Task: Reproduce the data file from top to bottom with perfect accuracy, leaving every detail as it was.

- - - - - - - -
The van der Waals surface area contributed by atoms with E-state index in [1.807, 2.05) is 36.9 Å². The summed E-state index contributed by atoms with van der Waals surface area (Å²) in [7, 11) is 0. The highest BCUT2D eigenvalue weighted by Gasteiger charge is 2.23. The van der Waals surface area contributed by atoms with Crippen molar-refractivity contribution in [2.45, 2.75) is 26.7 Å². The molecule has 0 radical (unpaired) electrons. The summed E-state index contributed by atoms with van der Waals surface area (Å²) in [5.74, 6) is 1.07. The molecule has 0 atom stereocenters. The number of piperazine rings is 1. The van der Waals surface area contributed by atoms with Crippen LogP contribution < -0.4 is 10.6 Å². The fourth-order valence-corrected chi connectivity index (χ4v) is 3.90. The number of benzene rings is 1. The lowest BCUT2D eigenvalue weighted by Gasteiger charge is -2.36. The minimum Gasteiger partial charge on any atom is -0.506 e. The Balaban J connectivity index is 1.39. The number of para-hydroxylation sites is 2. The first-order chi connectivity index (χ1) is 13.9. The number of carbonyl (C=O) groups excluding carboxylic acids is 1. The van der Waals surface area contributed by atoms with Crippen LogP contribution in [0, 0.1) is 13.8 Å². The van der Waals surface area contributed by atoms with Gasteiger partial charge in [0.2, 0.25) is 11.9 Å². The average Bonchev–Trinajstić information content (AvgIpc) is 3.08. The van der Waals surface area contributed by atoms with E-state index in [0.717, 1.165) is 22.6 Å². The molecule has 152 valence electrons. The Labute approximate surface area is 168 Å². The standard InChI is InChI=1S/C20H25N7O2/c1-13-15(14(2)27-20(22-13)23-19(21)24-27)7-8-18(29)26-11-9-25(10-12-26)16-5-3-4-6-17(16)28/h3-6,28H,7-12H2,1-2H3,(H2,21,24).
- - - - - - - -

The van der Waals surface area contributed by atoms with E-state index in [1.807, 2.05) is 36.9 Å². The summed E-state index contributed by atoms with van der Waals surface area (Å²) in [7, 11) is 0. The highest BCUT2D eigenvalue weighted by Gasteiger charge is 2.23. The van der Waals surface area contributed by atoms with Crippen molar-refractivity contribution in [2.45, 2.75) is 26.7 Å². The molecule has 0 radical (unpaired) electrons. The summed E-state index contributed by atoms with van der Waals surface area (Å²) in [5.74, 6) is 1.07. The molecule has 0 atom stereocenters. The number of piperazine rings is 1. The van der Waals surface area contributed by atoms with Crippen LogP contribution < -0.4 is 10.6 Å². The fourth-order valence-corrected chi connectivity index (χ4v) is 3.90. The number of benzene rings is 1. The lowest BCUT2D eigenvalue weighted by Gasteiger charge is -2.36. The minimum Gasteiger partial charge on any atom is -0.506 e. The Balaban J connectivity index is 1.39. The number of para-hydroxylation sites is 2. The first-order chi connectivity index (χ1) is 13.9. The number of carbonyl (C=O) groups excluding carboxylic acids is 1. The van der Waals surface area contributed by atoms with Crippen LogP contribution in [0, 0.1) is 13.8 Å². The van der Waals surface area contributed by atoms with Gasteiger partial charge in [0.2, 0.25) is 11.9 Å². The average Bonchev–Trinajstić information content (AvgIpc) is 3.08. The van der Waals surface area contributed by atoms with E-state index in [0.717, 1.165) is 22.6 Å². The molecule has 152 valence electrons. The Labute approximate surface area is 168 Å². The standard InChI is InChI=1S/C20H25N7O2/c1-13-15(14(2)27-20(22-13)23-19(21)24-27)7-8-18(29)26-11-9-25(10-12-26)16-5-3-4-6-17(16)28/h3-6,28H,7-12H2,1-2H3,(H2,21,24).